I just read a tweet from a friend of mine that said "Nothing feels better than knowing that you have Jesus in your heart." I couldn't agree more but I wasn't always that way. Today I think the fire service needs to get closer to God. In order to understand how I came to that conclusion let's take a step back in time and meet Craig Christ. A nickname that causes me to cringe now but used to bring a smile to my face every time it was uttered in my presence. You see, I spent the majority of my adult life as what I called a devout atheist. This was an oxymoron I found quite humorous as I sat around the firehouse kitchen table each Sunday morning and preached my special brand of devotion to nothing. I was dubbed Craig Christ by my peers as I always had a quick retort about the origins of Christianity or Jesus himself that would bring most Christians to their knees and cause others to go to church twice the following Sunday. I was raised to ask questions. Never rely on a single source. Seeing is believing. Skepticism was my calling. I used to follow black cats around, break mirrors, and walk under ladders just for the fun of it. Tempting fate and challenging God at every turn. All the time daring God to show himself. I would stand outside during a thunderstorm and dare God to strike me down. Open the kitchen door at the firehouse with horizontal rain beating into your face as you look up and ask to be struck down by lightning and see how quickly the room clears out. I had it all figured out. Mother Mary was a harlot who cheated on poor Joseph behind his back all the time claiming immaculate conception. If we had DNA testing 2000 years ago I would have bet the whole issue would of been cleared up in no time. Jesus was actually the son of the blacksmith up the road with zero morals and a silver tongue that seduced poor Mary into an impossible situation for the times. So what happens to a child that is raised from birth being told he's the son of God. He goes crazy of course. Schizophrenia manifested itself in Jesus' late teens and compounded itself into his early 20s. Hearing voices, having hallucinations of angels, and talking to himself as he spread the good word all the way up to his inevitable execution by the state. Sure enough if you have enough followers and are preaching a way of life that is against the grain of society eventually the government will kill you. Just ask Jesus Christ and more recently David Koresh. I had fashioned a most intricate version of the past to justify my lack of faith and devotion. It was an entertaining version of events, but not one bit of it was based on a shread of evidence. Then I met Marc Racette. Marc and I shared a kinship for EMS, as well as, fantasy and science fiction. We instantly bonded on every level except religion. Marc was a devout Christian and I was a devout Atheist. We would spend hours on the medic unit debating the meaning of life and the origin of man. We both swore that before we retired one of us would convert the other. I would leave atheist propaganda on the inside of his food locker and he would leave Christian writings for me to find throughout the firehouse. This went on for years and neither of us budged. One morning in 2007 I awoke at the firehouse to find a book on my nightstand entitled "I Don't Have Enough Faith to be an Atheist". An interesting bit of propaganda. I was impressed by the title but I hardly found it compelling enough to read. So it collected dust for years. Then following my divorce I met someone and we became very close friends. We could talk for hours about anything...anything except God. She didn't find my special interpretation of the events humorous at all. In fact they would bring tears to her eyes, and this broke my heart. One day she looked me in the eyes, took my hands, and asked me to take a serious look at God. She told me that I was a smart guy and stressed how important it was to her that I stop kidding around and seriously look into it. I was completely taken back. I was used to debating and arguing with whatever the antithesis of fire and brimstone was. I was used to having the last word and completely frustrating or causing even the most devout catholic to doubt their beliefs. No one had ever asked me to look at the other side with such sincereity and concern for my well being. I was accustomed to being either agreed with or simply dismissed. I was speechless. So I did the only thing I felt I could being faced with such kindness and concern. I told her I would. Thus began my journey to God. My co-workers will tell you I changed my mind overnight. How quickly time flies when you aren't the one thinking and studying during every waking hour. I had no idea where to start. I spent the next several weeks confused and wondering how my lack of faith could be so upsetting to her. Then one day as I was driving to work I remembered the book Marc had left on my nightstand. I had no idea where it was. When I got to work I looked up the title on iBooks and sure enough there it was. So I spent the best $9.99 of my life and began reading. Over the next several months the transformation was complete. Soon after that I was Baptised and I haven't looked back since. I felt like my eyes had been opened. In a profession where any day could be your last, a profession that has more than it's share of morally questionable people; just watch a couple of episodes of "Rescue Me", or listen to the old adage: "cops and firemen, trust them with your life but not your money or your wife," I couldn't agree more. Nothing feels better than knowing that you have Jesus in your heart. Don't misunderstand me. Some of the bravest and most honorable people I know are firemen. Both men and women, but like any profession we have to populate it's ranks with mankind and mankind is flawed. Unfortunately the type of personality that is willing to risk their life for a perfect stranger is also the same personality that tends to live for the moment. When you live for the moment you tend to make poor decisions. So, back to our original question: Jesus and the Fire Service? Amen to that!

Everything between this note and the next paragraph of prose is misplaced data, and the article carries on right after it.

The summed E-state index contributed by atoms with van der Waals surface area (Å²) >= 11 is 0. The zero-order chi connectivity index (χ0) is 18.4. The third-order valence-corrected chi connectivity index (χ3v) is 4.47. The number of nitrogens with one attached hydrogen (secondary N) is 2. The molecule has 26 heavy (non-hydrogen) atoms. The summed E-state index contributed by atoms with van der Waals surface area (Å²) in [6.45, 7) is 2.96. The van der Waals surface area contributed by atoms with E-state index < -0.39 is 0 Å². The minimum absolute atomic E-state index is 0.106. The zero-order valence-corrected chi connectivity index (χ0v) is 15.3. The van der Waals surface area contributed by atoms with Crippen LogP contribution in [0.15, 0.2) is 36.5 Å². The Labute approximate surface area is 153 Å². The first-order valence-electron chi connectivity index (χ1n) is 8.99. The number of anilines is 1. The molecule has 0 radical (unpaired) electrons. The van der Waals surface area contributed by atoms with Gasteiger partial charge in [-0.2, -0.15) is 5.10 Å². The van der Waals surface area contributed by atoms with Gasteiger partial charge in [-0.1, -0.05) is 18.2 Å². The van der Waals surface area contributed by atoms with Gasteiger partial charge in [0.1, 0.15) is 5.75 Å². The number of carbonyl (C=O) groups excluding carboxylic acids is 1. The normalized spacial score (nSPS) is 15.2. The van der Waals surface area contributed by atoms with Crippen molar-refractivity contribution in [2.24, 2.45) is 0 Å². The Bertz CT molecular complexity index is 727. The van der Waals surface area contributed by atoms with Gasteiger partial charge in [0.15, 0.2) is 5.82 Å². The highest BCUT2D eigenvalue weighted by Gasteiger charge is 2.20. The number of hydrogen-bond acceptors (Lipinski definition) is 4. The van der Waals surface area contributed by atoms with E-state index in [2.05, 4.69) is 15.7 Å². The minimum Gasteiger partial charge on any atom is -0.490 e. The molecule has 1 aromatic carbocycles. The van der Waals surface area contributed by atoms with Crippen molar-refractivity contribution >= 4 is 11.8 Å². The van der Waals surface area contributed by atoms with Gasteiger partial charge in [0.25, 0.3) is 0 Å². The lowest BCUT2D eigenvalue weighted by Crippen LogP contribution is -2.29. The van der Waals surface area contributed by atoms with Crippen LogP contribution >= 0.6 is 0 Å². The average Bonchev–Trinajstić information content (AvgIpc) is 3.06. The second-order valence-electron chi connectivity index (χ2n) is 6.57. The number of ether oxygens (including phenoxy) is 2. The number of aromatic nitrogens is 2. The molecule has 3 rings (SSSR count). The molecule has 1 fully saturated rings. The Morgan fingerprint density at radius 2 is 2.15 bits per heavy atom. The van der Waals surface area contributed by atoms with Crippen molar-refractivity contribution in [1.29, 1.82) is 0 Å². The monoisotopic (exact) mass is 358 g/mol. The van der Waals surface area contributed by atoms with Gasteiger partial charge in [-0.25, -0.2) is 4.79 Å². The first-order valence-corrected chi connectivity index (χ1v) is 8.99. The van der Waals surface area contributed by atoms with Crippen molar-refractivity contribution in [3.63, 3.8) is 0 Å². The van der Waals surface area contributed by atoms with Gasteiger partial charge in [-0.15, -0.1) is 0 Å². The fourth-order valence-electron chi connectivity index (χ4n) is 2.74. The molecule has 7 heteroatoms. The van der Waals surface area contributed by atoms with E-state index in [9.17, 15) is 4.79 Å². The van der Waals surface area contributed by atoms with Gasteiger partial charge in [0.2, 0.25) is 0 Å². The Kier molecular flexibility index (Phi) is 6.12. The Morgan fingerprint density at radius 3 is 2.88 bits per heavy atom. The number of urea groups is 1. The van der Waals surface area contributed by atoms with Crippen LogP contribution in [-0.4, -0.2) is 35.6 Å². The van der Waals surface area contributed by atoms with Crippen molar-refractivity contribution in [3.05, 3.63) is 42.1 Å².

Friday, March 2, 2012